manufacturing-marketing-newsletters

Kurt Moberly, General Manager of Urethane Innovators (or UI for short), doesn’t have a lot of time for marketing, but one thing he does have time for is the company newsletter.

Located in New Bern, North Carolina, UI manufactures custom urethane parts – everything from urethane covered bearings used on conveyor lines to specialty parts that solve unique types of applications.

Kurt’s interest in newsletters was piqued when the company began producing its own monthly newsletter in October 2016; he began reading all the newsletters that hit his inbox versus deleting them unread.

“I wanted to see what other companies were doing,” he said, “to help us make ours better.”

What he learned, however, is that manufacturing newsletters can be downright deadly.

“One newsletter,” he said, “comes out every week from an industry publication. I get they have to point to all the stuff they’ve featured on the website, but I counted the number of links one week – over 40 of them! I no more have time to read all that than I do to take a leisurely stroll around the plant.”

Other newsletters were poorly formatted and unprofessional looking. “Some were just painful to look at,” said Kurt.

The more Kurt and his team looked at other manufacturing newsletters, the more they wanted the UI newsletter to stand apart. To do this, UI focused on three strategies.

Strategy #1: Create Easy-to-Read, Friendly Content

According to Kurt, the manufacturing engineers they work with don’t need to know how to cast a urethane part, they only need to know that UI can help them solve their challenges.

“Technical is my middle name, but I don’t have the time to decipher technical-ese,” he said. “And I know our customers don’t either.”

To help engineers understand how UI could help them, the team created tech tips, FAQs and application notes – all written in a friendly, easy manner (“meaning,” said Kurt, “you don’t need to be an engineer to ‘get’ them”).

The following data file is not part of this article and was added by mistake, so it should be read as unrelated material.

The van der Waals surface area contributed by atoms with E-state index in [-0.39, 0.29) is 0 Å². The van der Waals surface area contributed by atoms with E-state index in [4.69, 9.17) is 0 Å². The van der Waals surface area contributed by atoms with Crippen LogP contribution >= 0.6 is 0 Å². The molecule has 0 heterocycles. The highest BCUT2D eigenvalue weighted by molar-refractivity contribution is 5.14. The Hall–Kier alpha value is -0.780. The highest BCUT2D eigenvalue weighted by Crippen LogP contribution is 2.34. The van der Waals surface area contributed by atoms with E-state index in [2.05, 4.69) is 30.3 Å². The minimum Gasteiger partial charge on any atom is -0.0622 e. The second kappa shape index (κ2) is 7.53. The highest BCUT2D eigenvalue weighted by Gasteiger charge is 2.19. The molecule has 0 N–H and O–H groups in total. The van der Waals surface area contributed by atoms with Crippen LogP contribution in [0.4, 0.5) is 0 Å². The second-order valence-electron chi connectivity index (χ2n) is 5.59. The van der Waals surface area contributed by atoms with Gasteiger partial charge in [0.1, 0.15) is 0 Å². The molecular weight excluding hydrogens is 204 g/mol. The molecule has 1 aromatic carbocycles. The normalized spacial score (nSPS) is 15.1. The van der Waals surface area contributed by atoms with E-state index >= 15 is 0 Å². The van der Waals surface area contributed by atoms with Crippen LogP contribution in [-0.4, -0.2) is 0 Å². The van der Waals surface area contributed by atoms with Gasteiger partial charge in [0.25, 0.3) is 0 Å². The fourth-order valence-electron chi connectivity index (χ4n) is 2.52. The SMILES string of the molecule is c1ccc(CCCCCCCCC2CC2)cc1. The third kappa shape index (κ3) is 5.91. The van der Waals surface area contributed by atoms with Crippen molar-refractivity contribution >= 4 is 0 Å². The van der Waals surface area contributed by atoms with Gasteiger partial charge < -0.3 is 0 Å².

Each content piece featured multiple photographs and descriptions to help engineers see exactly the types of projects UI tackles.

Strategy #2: Link Newsletter Content Back to the Website

One goal for the UI team was to get more people to visit the website from the newsletter. To do this, they created brief, engaging blurbs based on the content they were creating, and then linked each one to the corresponding FAQ, tech tip or application note on the website.

In keeping with their self-described brand “quirkiness,” the team had some fun with this content. For example, instead of stating, “Send us your rollers for recovering,” the team used a play on words in the headline and included in the copy a fun emoticon with the words, “hubba hubba.” (Figure 1)

manufacturing-marketing-newsletters

Figure 1: Example of UI newsletter content

By linking newsletter content to the website, and injecting some fun into it, the UI team began to see traffic to the website increase over time – a 70% increase between 2017 and 2018 – a 93% increase in new users clicking through from the newsletter.

Strategy #3: View Readers as People

As the UI team began to see results from the newsletter in terms of RFQs and customers re-engaging with them, they began to include items that weren’t manufacturing focused, such as including a brief story about Luke, the office dog. (Figure 2)

manufacturing-marketing-newsletters

Figure 2: UI’s Luke the dog.

When UI had a new machine delivered in late November, instead of simply including a photo of it with the standard, “We got a new machine blah, blah, blah,” UI had their designer add an Elf on the Shelf to it, with the headline, “Christmas came early at UI!” (See image at top of page.)

“We got a fair number of replies for that issue,” says Kurt. “Everyone loved it. The more we included fun stuff of this nature the more people began engaging with us, which in turn allowed us to reconnect with inactive customers. Some people want ‘technical’ and some people want a ‘working relationship.’ This approach gives them both.

“Although the newsletter isn’t the main driver of our inquiries, we do get people who email us directly from it asking for a quote – and these quotes have become sales. It has been a win-win-win all around, plus a lot of fun to boot.”


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Dianna Huff and Rachel Cunliffe

I’m Dianna Huff, Huff Industrial Marketing, and she’s Rachel Cunliffe, Cre8d Design. Together, we provide ongoing marketing and design to manufacturing clients across the U.S.

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